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Government Intervention and Failure

There are 3 ways in which a government intervenes in the free market through:

Legislation– By introducing laws or regulations that force firms to adopt a certain practise.

Financial Intervention – Achieved through fiscal policy the government can tax certain firms for externalities or conversely can provide subsidies to firms.

State Provision – The government may need to produce the good itself, for example with public goods that are missing from the free-market.

Government failure occurs if government intervention leads to a net welfare loss. It is where the government causes a misallocation of resources in a market. It may however be that government failure is less detrimental than the free market failure.

There are 2 forms of government failure; benign failure and malign failure. Benign failure occurs when the failure is an opportunity cost to the intervention. For example if the government provided a watchdog for a certain sector but the watchdog didn’t have any affect on the sector, then the only failure is the opportunity cost of establishing the watchdog (i.e. money and resources). However malign failure results when the intervention makes the problem worse by reducing economic welfare. For example if the watchdog forced the introduction of a bureaucratic process to a sector which was worse than the previous process, then they have caused disharmony and the failure will result in reduced economic welfare.

Government failure can arise from lack of information, administrative costs, political motives and conflicting objectives.

Example - Common Agricultural Policy (CAP)

After WWII the European Economic Community (EEC) developed the Common Agricultural Policy (CAP) in order to stabilise the incomes of European farmers. The problem was that price fluctuations resulted in farmers not knowing their profit for the year; this led to under-investment and also meant that consumers didn't know the price of bread and couldn't budget properly.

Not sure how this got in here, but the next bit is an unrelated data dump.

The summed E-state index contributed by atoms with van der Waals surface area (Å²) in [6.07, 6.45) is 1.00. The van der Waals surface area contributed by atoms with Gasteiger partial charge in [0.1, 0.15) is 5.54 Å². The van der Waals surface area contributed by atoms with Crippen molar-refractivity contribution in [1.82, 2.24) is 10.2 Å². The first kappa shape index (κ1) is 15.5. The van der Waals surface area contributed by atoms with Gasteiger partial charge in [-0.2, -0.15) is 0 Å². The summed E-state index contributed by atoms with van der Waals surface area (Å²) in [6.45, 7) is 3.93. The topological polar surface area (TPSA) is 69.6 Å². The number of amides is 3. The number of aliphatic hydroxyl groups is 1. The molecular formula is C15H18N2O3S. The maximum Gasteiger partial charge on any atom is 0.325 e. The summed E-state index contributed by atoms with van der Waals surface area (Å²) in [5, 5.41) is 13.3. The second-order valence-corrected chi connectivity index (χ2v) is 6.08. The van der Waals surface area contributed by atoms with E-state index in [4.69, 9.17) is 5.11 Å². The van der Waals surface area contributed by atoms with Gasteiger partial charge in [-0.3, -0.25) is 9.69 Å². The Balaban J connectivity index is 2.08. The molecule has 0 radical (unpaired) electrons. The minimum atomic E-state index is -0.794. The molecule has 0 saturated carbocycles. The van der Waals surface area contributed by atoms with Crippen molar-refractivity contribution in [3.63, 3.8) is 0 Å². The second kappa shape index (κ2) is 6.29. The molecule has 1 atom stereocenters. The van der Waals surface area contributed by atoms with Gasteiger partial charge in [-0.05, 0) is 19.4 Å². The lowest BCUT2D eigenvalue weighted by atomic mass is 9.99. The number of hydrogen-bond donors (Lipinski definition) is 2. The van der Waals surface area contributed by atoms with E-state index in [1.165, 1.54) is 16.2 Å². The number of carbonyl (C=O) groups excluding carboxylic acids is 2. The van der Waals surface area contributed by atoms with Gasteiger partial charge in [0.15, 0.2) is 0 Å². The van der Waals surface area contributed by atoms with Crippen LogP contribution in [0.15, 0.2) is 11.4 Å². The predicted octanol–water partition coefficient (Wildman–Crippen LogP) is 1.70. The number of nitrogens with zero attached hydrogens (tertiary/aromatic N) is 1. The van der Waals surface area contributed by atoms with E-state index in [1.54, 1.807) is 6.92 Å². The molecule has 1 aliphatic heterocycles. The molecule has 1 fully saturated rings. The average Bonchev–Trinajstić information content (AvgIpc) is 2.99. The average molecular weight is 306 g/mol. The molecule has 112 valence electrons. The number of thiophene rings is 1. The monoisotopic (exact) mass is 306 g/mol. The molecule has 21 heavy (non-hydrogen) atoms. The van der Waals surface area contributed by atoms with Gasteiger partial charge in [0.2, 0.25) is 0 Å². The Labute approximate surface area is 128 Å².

In order to do this the EEC guaranteed prices to farmers for their crops, these prices were above the world prices and hence the EEC also enacted a tariff to prevent Europe from being flooded by cheaper imports - which would have undermined the price guarantee. 

CAP can be seen as a form of government failure as the EEC (a form of government) intervened in the market causing malign and benign failure. There is an enormous cost to the EEC to fund the program and it also causes economic welfare to fall in foreign markets. Because the EEC buy any surplus supply they usually have large stockpiles, previously they have 'dumped' these reserves on foreign markets causing prices to tumble (as supply exceeds demand) and reducing the earnings of foreign farmers. It also means that European consumers have to pay more for their crops than they may under a free-market system, as they are paying the price that the EEC set.

Page last updated on 20/10/13